At the end of June, when parts of Iowa were underwater, I wrote that the United States needed to develop a rainy day fund and do more to routinize emergency response and reconstruction. In that piece I mentioned that, according to the National Oceanographic and Atmospheric Administration: “The U.S. has sustained 78 weather-related disasters over the past 28 years in which overall damages/costs reached or exceeded $1 billion. The total normalized losses for the 78 events exceed $600 billion.”
Now, we are all horrified by the impact of Hurricane Ike on the Gulf Coast and on Houston, the nation’s fourth-largest city. The financial impact of this latest disaster is still being calculated, and even though the impact was not as great as it could have been or as devastating as some predicted, the financial cost will be huge. The loss in human lives and in quality of life will also be substantial. Once again, I advocate developing a more realistic and routine process for dealing with these events and their aftermath. It’s nice that our president and presidential candidates offer the Gulf Coast victims their prayers and good wishes. It would be nicer if they could offer them some cash and a federal system of response and reconstruction that is reliable and predictable.
In addition to reconstruction, it may be time to take another look at our 20th century industrial age infrastructure. This certainly includes electricity but it might also be a good idea to take another look at the way we assure water supply, waste water treatment, solid waste disposal and transportation here in the United States. We have created large, centralized and quite vulnerable systems to provide us with these essentials. We build systems this way because 20th century technologies benefited from economies of scale.
In New York City we once proposed building five waste-to-energy incinerators, one for each borough. In the end, none were built. No one wanted to have the entire borough’s garbage next door. Perhaps instead of building large centralized waste facilities we should build a larger number of smaller facilities. With modern communications and the ever lower cost of computer controls and information, we might be able to build one plant in every community board district, and control all 59 facilities from 4 or 5 small (and redundant) control rooms.
Perhaps some part of each household’s electric supply could be provided off of the power grid with renewable energy sources. Today, solar cells are huge roof top operations that are heavy, expensive to install and not too efficient. The batteries that store this energy are also pretty primitive. But what if some day a solar cell was the size of a cell phone and you could glue it on your window? What if the batteries could hold electricity long enough to last through the evening and a few gray days? I know… it’s hard to imagine.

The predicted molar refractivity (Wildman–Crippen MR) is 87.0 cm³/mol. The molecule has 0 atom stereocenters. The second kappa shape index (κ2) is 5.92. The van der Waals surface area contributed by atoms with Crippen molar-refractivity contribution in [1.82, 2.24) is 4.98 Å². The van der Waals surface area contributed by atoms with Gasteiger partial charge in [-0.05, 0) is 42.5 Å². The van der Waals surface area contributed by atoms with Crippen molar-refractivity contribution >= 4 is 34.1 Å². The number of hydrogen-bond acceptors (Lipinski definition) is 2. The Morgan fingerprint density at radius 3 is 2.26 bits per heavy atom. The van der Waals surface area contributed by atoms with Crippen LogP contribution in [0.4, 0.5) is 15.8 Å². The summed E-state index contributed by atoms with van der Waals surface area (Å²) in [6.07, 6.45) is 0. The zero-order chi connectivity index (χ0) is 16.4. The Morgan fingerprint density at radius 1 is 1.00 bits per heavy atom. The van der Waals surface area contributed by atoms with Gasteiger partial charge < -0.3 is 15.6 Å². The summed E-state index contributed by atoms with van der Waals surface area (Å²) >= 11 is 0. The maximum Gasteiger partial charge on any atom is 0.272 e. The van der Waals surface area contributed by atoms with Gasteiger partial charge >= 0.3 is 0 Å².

Still, I remember in 1970 when I packed up my stereo to go to college, most of the car’s trunk was taken up by the speakers and three heavy boxes of records. Last month when my eldest daughter packed the car’s trunk for college her iPod and laptop took up almost no space, and easily replaced the stereo, records, typewriter and TV that I took to school back in the prehistoric era. You get the picture: technology could have an unimaginable impact on how we live.
As the planet has gotten more crowded, more of us have settled in places that are vulnerable to natural disasters. I don’t think this trend is going to be reversed. Moreover, our lifestyles depend on electricity, transport, food, waste disposal and water that is sold to us by large centralized public and private organizations. The proportion of people who grow their own food, use well water, septic systems and compost their own garbage is lower every year. This means that we are increasingly vulnerable to disasters like Katrina or Ike.
It’s time to start working on ways to reduce our vulnerability. Some of the answer is better emergency response and more reliable reconstruction. But an important part of the answer is to develop and implement technologies that allow our urban population to use less centralized infrastructure. There are, of course, powerful economic interests that will oppose this idea. That’s because they own and operate the centralized and vulnerable infrastructure that we rely on. My hope is that the companies that develop these less centralized technologies will succeed in selling them to the public. Just as laptops replaced mainframe computers, and Apple iPods replaced the SONY Walkman, someday, small household renewable electricity generators might replace the power grid.
But of course, only a fool predicts the future.